The idea of identity versus self. How do we tell the story of who you are and who you keep being told who you are supposed to be. --Justin Simien
When I hear the phrase 'Who am I?' I often think of Denise Richards in Drop Dead Gorgeous saying in a high, singsong voice "Who are you? Who are you?". It is a question that I both seek to answer every day and feel almost no interest in attempting to answer. My journey, like most people's, has surprised me. And so, who I am, has become part of that ongoing surprise.
I read an interesting article a few weeks ago on labels. The author addresses why they believe people seek labels to which they can attach themselves. Often the search for a label or a tribe begins when we feel an awareness that we don't belong in some way, in the group with which we are currently engaged. For example, as child I was raised by an agnostic/atheistic parent. From a young age, I felt a pull towards a religious community or some kind of spiritual path. I could feel the difference between my parent and I, and eventually found a community that encouraged and supported me in my search for religious and spiritual engagement. I was lucky in that my first feeling of difference was connected to something for which there is a lot of mainstream support and encouragement. While there are pockets of people who are judgmental and shaming around the concept of following a religious path, the majority default of the U.S. is Christian, in terms of our history, culture, and modern religious practices.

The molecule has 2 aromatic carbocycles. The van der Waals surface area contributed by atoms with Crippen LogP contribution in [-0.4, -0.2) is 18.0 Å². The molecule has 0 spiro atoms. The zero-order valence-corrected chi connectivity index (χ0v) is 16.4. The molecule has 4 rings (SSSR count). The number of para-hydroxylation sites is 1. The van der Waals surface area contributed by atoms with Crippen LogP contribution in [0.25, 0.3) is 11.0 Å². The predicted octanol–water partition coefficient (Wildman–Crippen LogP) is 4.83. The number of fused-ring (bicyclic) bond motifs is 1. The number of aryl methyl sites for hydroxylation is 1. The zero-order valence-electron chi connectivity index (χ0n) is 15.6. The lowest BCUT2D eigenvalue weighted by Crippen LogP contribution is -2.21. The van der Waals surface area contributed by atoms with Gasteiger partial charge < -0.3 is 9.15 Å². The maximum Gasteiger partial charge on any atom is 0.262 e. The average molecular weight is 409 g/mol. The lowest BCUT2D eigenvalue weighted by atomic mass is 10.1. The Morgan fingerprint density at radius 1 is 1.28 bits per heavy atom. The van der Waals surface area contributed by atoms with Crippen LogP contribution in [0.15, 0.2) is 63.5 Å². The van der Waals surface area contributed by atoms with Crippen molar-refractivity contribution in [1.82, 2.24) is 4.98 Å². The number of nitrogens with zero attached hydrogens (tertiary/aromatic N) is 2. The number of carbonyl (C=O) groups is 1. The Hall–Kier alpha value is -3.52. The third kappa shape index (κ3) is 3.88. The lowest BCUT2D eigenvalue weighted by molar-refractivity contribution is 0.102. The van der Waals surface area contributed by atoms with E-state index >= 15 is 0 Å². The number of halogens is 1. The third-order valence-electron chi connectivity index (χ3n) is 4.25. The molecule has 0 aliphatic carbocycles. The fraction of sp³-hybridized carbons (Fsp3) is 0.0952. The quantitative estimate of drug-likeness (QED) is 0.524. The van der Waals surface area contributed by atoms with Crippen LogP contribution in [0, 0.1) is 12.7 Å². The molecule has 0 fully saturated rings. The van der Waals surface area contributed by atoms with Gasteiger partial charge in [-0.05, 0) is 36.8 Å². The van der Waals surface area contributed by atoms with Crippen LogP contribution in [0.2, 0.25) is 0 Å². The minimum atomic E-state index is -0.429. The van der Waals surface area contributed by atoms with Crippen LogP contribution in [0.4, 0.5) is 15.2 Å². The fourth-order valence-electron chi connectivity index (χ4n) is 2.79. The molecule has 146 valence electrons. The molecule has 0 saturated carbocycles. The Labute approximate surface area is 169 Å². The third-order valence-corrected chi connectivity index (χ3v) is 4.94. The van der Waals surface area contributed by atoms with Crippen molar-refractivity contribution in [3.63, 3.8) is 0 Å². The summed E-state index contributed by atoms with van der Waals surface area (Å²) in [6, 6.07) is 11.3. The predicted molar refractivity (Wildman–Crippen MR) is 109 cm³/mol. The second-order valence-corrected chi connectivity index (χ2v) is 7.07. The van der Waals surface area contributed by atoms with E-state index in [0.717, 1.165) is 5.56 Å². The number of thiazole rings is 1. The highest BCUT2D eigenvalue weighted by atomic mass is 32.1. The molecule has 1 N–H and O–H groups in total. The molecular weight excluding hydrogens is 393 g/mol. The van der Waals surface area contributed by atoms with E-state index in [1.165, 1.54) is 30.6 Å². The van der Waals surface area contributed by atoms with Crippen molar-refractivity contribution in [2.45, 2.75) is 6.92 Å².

I say lucky because subsequent awareness-es were not as easily supported or encouraged. The foundation of that first experience, knowing my journey would be rewarded with awareness and growth, it was much easier to take the leap of faith. Into my sexual orientation. Out of my religion. Into activism and social justice. Out of ignoring my privilege.
I have become a huge fan of Justin Simien, writer, producer, director, wise human being, because he is creating art and messages and stories that illuminate a path to more understanding. It reminds me of my days as a devout Christian, and the somewhat famous passage from Luke (6:42):
Either how canst thou say to thy brother, Brother, let me pull out the mote that is in thine eye, when thou thyself beholdest not the beam that is in thine own eye?
Justin Simien expresses the basics of this concept with both humor and eloquence in his work. He skillfully illuminates the tension between the need to deal with our own personal issues, our eye-beams, as well as the need to stand up for what we believe. And the confusion that arises when it feels like these things are in conflict.
*corrected spelling of Justin Simien's name 8:20pm, 3/28/2017